My 7th graders are learning how to play guitar in general music. I love teaching guitar. And let me tell you, I was a soprano and a vocal performance/music ed major and I would never have guessed that teaching guitar would bring me so much joy. I love seeing their faces light up with delight when they start playing the songs they recognize. I have been known to get pretty excited during class and have on occasion been seen jumping up and down in my high heels playing Don’t Stop Believing with my kiddos. I’m sure I look ridiculous but I have a lot of fun. It’s just so empowering for them. The guitar is an instrument that is completely accessible and relevant to these kids; Something they can bring with them to a party and FINALLY be the cool kid playing a riff or some tunes that everyone knows.
I start them in the beginning by teaching the easy chords- playing the bottom three strings for E minor and one finger G, C and G7. They have already been fully rocking to We Will Rock You, Chasing Cars, Paperback Writer, Eleanor Rigby, and today we played I Got a Feeling, by Black Eyed Peas. Today I introduced the full chords. I used to expect all of my students to play the full chords (G, C, E minor). I insisted they play the chords correctly and would assess them accordingly. But, this always presented challenges for some students who struggled with fine motor skills. I also had some kids who could play songs perfectly in time with the smaller chords and would just be completely lost playing the bigger ones. Eventually I began to ask myself if this expectation was reasonable.
Over the last few years I began to alter my expectations. Here’s why - I keep going back to my ultimate goal: to provide a high quality music education that promotes lifelong learning, performing and support of the fine arts. When I break this down, I can figure out what is important and what’s not. This is the 7th grade general music class and many of them might not continue on with music in school after this class (although I am always working on getting more retention with these kids). So if this is their last school music opportunity, what should they leave my class knowing? Is it important that they can play in time with a steady beat? Yes. Is it important that they know how to play a variety of chords? Also yes. Is it important that they are introduced and encouraged to play the full chords? Definitely. Do they have to play the full chords? I say no….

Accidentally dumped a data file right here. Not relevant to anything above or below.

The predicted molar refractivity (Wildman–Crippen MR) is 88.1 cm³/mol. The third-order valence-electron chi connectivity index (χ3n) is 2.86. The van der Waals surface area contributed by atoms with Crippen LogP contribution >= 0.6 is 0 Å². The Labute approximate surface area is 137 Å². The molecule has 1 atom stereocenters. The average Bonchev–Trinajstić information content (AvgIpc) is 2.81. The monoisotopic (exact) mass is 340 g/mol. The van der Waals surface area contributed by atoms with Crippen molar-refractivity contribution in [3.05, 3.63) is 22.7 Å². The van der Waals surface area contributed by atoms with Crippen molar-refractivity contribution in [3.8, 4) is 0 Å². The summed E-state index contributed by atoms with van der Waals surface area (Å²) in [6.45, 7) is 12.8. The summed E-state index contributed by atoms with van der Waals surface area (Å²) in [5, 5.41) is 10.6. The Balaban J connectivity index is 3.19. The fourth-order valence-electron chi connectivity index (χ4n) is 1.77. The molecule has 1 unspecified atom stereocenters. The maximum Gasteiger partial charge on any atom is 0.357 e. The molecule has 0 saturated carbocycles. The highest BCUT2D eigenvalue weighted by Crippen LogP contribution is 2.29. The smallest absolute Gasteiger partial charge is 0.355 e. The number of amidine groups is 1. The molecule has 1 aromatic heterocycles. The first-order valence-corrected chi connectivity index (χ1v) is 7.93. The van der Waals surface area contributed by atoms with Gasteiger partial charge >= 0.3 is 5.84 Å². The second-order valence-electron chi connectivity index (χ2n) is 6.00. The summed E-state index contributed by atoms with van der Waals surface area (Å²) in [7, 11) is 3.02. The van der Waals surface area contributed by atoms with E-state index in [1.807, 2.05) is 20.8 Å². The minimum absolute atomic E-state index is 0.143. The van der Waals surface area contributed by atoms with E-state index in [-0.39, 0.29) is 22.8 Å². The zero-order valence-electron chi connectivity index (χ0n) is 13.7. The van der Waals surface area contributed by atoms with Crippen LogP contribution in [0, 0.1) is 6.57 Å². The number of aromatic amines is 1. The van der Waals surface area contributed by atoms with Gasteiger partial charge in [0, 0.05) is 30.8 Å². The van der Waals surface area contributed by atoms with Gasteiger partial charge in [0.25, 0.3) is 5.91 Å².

My expectation shifted and now I am able to put the responsibility of individual goal setting on the students. I show them their options - Full C or three string C, full E minor or three string E minor, etc., and then THEY get to choose. What I have found is that students are more likely to try knowing they can fall back on the easier chords if they need to. They also appreciate the autonomy in their own learning (particularly middle school students!) These kids do not get to make a whole lot of choices throughout their day and they crave some sort of feeling of control. Give it to them! They are also super proud of themselves when they go the extra mile and challenge themselves to play more difficult chords.
It’s been a nice change in the way to approach guitar. Everyone is assessed by the same standard (playing in time, steady beat, accurate chord changes) but now they get to have some choice as to how they get there. Everyone plays at their own level and less and less students feel frustrated. And, it makes rocking out to I've Got a Feeling way more fun!
Ask yourself: what is important for the students to learn (standard), and can you give the students choices as to how to get there?